For Siberian regions, such as the Trans-Baikal or the Russian Far East, this is an endless financial windfall. Indeed, although the central government has launched various developmental plans, the investments get stuck in the pockets of oligarchs and higher level apparatchiks, while corruption is flourishing (something for which the Chinese are also criticized ).
Russian and Chinese interests are compatible
Figure 7: Russia-China Trade – Source: RT
China is Russia’s biggest trading partner since 2014. The total trade between them represents 11% of the Russian trade. China and Russia have set a target of $200 billion per year by 2020, which will undoubtedly be exceeded given the huge amounts of the agreements between these two states.
It’s a win-win relationship: Russia has been suffocated by European sanctions for five years now, and it needs to develop new markets to revive the country’s economy, all this with a prospect for a much longer term than it could imagine; China, searching for stabilization, needs to be closer to its supply sources:
. leasing of farmland, which brings significant cash into the coffers of the Russian state (leasing + tax) and provides a stream of 80% of this agro/forestry production to China
. or long-term contracts for energy supply, oil/gas/electricity, which ensure long-term revenues to Russia (contract duration of 30 years), and investments (China has committed to partially finance the transportation costs), and to provide China with a reliable neighbouring partner, guarantee for stability of supplies, transport security, reasonable cost and environmental protection.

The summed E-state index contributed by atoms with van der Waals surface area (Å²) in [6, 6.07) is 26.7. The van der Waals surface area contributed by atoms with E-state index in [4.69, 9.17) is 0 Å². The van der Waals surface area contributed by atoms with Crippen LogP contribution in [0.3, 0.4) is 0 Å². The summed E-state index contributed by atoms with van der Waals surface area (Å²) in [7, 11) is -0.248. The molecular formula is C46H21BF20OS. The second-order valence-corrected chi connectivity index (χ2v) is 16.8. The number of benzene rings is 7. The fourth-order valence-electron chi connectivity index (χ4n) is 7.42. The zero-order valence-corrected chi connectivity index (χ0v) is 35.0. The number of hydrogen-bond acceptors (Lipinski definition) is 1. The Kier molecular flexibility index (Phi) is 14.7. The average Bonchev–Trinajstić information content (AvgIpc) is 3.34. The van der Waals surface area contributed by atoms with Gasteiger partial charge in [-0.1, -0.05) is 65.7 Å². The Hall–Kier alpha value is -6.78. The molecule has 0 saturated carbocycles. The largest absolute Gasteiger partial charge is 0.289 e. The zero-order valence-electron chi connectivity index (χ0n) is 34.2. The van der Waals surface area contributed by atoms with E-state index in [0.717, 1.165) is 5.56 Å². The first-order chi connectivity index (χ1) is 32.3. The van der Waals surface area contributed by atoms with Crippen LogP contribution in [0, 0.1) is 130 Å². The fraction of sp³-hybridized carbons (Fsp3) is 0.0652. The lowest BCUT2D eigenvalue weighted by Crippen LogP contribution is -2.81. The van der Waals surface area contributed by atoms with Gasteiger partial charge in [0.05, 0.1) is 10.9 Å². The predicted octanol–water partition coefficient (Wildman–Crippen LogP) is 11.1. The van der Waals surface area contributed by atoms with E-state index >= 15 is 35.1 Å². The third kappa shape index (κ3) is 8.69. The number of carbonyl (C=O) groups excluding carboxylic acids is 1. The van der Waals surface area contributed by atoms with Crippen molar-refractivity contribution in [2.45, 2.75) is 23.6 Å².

Although China has just embarked on a huge program of $50 trillion for clean energy production, expected to be operational in 2050, it remains dependent in terms of imports: 60% of its oil and 30% of its gas. While in 2010 Saudi Arabia was its main supplier, Russia took over the top spot and now allows yuan transactions (a significant advantage).
Russia needs China to keep its currency afloat (especially as the yuan is now part of the basket of international currencies). Russia needs the Chinese market to circumvent the EU sanctions and the economic and financial shortfall caused by the closure of the EU market and its partner markets (we could see here what might be the economic and financial impact on a country like Russia once the TTIP agreement is implemented).
At the same time, China needs Russia to “boost” the number of transactions in yuan and dilute the petro-dollars into petro-yuans.
China needs Russia to ensure the success of the new Silk Road mega-project, a conquest of roads and economic/trade opportunities to the West. The roads definitely pass through some of the territories of the Russian Federation, where China cannot ensure a manu-militari security for its convoys. Russia is counting on China to help ensure geopolitical stability in its extreme south western regions.
The sulking West seals a Russia-China alliance